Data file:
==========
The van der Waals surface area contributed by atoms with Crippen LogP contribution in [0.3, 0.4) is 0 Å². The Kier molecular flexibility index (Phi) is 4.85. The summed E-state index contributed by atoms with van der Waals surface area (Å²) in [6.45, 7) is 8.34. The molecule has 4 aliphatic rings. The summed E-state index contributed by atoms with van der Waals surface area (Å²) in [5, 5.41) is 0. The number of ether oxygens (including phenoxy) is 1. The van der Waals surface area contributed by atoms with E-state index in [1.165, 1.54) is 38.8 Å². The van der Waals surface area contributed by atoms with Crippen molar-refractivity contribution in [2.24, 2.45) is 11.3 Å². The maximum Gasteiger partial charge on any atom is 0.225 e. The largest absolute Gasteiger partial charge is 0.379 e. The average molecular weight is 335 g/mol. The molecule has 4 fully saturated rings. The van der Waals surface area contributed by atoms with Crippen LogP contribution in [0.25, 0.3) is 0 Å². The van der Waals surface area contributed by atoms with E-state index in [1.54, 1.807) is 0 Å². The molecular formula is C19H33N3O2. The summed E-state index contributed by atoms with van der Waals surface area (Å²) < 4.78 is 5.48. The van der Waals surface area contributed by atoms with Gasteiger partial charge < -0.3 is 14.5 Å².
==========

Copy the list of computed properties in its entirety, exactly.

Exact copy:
The van der Waals surface area contributed by atoms with Crippen LogP contribution in [0.3, 0.4) is 0 Å². The Kier molecular flexibility index (Phi) is 4.85. The summed E-state index contributed by atoms with van der Waals surface area (Å²) in [6.45, 7) is 8.34. The molecule has 4 aliphatic rings. The summed E-state index contributed by atoms with van der Waals surface area (Å²) in [5, 5.41) is 0. The number of ether oxygens (including phenoxy) is 1. The van der Waals surface area contributed by atoms with E-state index in [1.165, 1.54) is 38.8 Å². The van der Waals surface area contributed by atoms with Crippen molar-refractivity contribution in [2.24, 2.45) is 11.3 Å². The maximum Gasteiger partial charge on any atom is 0.225 e. The largest absolute Gasteiger partial charge is 0.379 e. The average molecular weight is 335 g/mol. The molecule has 4 fully saturated rings. The van der Waals surface area contributed by atoms with Crippen LogP contribution in [0.25, 0.3) is 0 Å². The van der Waals surface area contributed by atoms with E-state index in [1.54, 1.807) is 0 Å². The molecular formula is C19H33N3O2. The summed E-state index contributed by atoms with van der Waals surface area (Å²) < 4.78 is 5.48. The van der Waals surface area contributed by atoms with Gasteiger partial charge < -0.3 is 14.5 Å².